In another example of the uncertain nature of casual employment, the Full Bench of the Federal Court of Australia has again confirmed that an employee engaged as a casual can still be considered a permanent employee despite there being a contract of employment stating otherwise.
The decision of the Full Bench in WorkPac Pty Ltd v Rossato  FCAFC 84 (Decision) highlights the need for employers to closely monitor the working patterns of casual employees to ensure they are working sufficiently uncertain hours.
WorkPac v Rossato Background
Mr Rossato commenced employment with WorkPac on 28 July 2014 and was employed until 9 April 2018. During his employment, Mr Rossato was engaged under six separate casual employment contracts.
A key component of WorkPac’s argument was that each employment contract set out that Mr Rossato was a casual employee and was receiving a casual loading ‘in lieu’ of leave entitlements only available to permanent employees (such as annual leave and paid personal/carer’s leave etc).
During Mr Rossato’s approximately three and a half years of employment, he worked regular and systematic hours for WorkPac. In particular, Mr Rossato:
- worked every shift that he was rostered to work (other than times when the mine was shut down over Christmas and other rare occasions);
- performed a shift roster of 7 days on / 7 days off; and
- was provided with a shift roster that was set some 7 months in advance of the date that it was provided.
On 2 October 2018 Mr Rossato sent correspondence to WorkPac stating that he believed he was a permanent employee during his employment and should have received leave entitlements. In response to this, WorkPac commenced proceedings in the Federal Court seeking a ruling that:
- Mr Rossato was a casual employee, not a permanent employee;
- in the event that Mr Rossato was considered a permanent employee, WorkPac could use the 25% casual loading to ‘set off’ any leave entitlements owing to him; and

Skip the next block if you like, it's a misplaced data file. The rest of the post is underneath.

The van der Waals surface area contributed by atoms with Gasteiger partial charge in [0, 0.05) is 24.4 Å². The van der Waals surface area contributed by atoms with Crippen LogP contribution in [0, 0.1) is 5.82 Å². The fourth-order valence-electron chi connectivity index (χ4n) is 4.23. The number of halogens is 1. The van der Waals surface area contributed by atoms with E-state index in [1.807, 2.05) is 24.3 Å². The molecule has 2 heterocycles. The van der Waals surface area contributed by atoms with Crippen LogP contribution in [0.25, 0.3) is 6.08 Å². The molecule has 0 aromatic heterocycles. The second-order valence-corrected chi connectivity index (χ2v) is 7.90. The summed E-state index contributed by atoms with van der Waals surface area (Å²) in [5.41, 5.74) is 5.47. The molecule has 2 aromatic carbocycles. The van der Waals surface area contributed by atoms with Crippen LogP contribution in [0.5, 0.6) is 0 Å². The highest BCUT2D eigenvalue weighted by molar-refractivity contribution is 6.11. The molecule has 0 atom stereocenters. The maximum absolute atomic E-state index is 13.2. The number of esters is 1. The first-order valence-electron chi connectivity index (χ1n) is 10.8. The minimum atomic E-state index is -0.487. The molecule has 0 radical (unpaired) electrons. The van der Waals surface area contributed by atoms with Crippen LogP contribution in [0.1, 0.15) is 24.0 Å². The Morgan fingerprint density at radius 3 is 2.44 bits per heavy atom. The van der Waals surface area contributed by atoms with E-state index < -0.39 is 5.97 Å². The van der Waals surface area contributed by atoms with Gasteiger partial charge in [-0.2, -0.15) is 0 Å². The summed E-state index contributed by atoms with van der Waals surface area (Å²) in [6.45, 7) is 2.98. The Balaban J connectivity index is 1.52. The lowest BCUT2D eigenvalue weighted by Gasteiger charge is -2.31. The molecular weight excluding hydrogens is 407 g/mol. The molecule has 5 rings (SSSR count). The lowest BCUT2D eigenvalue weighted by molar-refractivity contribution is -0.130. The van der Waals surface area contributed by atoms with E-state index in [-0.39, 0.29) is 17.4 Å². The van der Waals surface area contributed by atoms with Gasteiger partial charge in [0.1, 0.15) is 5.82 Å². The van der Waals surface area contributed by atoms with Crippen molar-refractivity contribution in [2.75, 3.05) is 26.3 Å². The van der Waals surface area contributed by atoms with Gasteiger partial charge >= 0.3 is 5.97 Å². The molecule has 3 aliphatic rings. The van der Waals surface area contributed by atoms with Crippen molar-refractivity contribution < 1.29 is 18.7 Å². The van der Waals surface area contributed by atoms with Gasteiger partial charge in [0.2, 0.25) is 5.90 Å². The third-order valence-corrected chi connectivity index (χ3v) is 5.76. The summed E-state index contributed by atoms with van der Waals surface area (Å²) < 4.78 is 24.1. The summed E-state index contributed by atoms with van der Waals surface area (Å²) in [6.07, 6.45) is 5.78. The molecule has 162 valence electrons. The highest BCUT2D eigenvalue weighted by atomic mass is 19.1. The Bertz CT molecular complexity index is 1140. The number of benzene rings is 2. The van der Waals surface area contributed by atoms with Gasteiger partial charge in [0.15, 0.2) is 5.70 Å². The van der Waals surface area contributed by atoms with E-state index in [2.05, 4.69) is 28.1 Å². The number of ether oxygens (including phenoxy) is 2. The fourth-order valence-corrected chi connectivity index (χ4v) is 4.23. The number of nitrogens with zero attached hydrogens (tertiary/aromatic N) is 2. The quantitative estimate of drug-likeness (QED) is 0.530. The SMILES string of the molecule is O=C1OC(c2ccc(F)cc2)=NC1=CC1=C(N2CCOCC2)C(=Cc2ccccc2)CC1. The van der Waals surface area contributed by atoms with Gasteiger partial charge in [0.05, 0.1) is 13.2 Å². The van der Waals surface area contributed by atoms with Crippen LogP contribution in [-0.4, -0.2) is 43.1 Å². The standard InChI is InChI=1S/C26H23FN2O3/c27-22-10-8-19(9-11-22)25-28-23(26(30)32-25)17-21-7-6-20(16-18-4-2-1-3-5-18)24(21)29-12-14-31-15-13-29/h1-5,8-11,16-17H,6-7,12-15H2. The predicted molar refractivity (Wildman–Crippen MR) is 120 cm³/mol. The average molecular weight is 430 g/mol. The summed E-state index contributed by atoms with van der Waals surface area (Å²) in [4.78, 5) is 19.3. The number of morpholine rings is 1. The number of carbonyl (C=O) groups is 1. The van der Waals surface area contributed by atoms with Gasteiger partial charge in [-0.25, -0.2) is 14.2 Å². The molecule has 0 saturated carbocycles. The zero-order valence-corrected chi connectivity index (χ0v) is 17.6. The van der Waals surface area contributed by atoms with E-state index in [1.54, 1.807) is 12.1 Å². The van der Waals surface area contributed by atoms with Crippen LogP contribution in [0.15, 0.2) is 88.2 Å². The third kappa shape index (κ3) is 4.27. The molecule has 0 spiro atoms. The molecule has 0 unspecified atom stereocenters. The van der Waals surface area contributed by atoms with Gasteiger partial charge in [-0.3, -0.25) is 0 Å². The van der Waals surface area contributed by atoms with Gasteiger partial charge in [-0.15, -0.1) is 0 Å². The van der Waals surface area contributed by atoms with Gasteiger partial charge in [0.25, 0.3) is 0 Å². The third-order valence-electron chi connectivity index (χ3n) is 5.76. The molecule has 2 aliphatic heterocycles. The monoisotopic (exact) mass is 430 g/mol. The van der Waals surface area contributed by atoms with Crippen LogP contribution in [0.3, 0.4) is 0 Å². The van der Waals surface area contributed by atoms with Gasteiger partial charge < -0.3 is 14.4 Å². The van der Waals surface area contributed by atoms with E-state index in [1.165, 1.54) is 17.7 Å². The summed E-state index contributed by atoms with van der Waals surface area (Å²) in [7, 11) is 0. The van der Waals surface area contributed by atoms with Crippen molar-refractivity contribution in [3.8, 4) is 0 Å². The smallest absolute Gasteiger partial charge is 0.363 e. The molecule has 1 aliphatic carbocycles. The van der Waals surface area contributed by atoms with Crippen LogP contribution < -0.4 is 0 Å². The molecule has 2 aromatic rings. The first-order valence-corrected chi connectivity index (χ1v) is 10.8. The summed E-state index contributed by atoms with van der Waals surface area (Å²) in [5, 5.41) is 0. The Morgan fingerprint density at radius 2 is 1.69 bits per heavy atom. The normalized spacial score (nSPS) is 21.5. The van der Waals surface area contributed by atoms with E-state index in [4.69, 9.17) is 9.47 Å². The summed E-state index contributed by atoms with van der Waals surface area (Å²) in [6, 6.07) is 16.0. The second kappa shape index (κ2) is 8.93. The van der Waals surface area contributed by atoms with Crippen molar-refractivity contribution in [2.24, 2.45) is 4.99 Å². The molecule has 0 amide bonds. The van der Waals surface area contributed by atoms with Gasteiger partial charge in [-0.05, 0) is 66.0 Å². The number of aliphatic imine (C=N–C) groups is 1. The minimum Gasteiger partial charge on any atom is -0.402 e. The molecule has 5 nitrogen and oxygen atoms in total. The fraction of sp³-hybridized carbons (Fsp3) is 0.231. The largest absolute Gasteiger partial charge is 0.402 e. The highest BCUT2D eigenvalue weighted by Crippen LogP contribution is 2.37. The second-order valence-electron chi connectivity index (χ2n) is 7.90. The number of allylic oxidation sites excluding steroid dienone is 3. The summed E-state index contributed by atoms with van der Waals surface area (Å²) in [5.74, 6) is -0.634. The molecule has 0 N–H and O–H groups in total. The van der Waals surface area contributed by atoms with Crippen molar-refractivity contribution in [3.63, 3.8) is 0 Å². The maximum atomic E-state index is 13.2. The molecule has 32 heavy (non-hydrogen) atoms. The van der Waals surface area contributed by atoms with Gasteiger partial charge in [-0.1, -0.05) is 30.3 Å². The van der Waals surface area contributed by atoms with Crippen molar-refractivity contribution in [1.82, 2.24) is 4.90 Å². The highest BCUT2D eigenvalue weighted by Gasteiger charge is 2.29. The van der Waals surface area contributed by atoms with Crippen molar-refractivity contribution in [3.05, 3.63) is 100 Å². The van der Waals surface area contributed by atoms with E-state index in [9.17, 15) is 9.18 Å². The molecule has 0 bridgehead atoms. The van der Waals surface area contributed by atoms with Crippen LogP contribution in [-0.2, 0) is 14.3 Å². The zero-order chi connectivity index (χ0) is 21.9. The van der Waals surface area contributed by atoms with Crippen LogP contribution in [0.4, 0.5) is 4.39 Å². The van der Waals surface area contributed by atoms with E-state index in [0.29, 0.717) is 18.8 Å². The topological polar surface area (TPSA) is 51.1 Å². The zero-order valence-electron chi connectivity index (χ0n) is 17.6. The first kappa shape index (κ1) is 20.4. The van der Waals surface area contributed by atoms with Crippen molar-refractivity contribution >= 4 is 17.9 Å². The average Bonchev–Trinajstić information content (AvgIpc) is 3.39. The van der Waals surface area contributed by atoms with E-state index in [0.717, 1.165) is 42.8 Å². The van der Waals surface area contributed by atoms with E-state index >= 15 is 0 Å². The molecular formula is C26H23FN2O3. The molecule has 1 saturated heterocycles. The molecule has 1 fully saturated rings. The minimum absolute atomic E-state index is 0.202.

- in the event that Mr Rossato was considered a permanent employee, WorkPac could seek restitution for the 25% casual loading that was mistakenly paid to him.
Casual Employee or Permanent Employee
The Federal Court found that Mr Rossato was a permanent employee.
In coming to this Decision, the Federal Court relied on the fact that:
- Mr Rossato was employed for an indefinite duration;
- his employment was ‘stable, regular and predictable’ which was evident in each of Mr Rossato’s six employment contracts; and
- the circumstances of Mr Rossato’s employment could not be distinguished in a material way from those of the WorkPac v Skene decision.
Accordingly, the Federal Court ruled that Mr Rossato should have accrued, and had access to, the following leave entitlements during his employment with WorkPac:
- Annual leave;
- Paid personal/carer’s leave;
- Paid compassionate leave; and
- Payment for public holidays.
Reliance on Casual Loading to Set Off Monetary Value of Leave Entitlements
During the proceedings, WorkPac argued that in the event the Federal Court considered Mr Rossato to be a permanent employee, it should be able to use the 25% casual loading that was paid to him to ‘set off’ the outstanding leave entitlements.
However, the Federal Court rejected WorkPac’s argument and instead ruled that WorkPac could not rely on the ‘set off clause’ in Mr Rossato’s employment contract because:
- the contract made it clear that the casual loading was paid ‘in lieu’ of the leave entitlements and therefore it could not be said that the payment was made to satisfy the leave entitlements;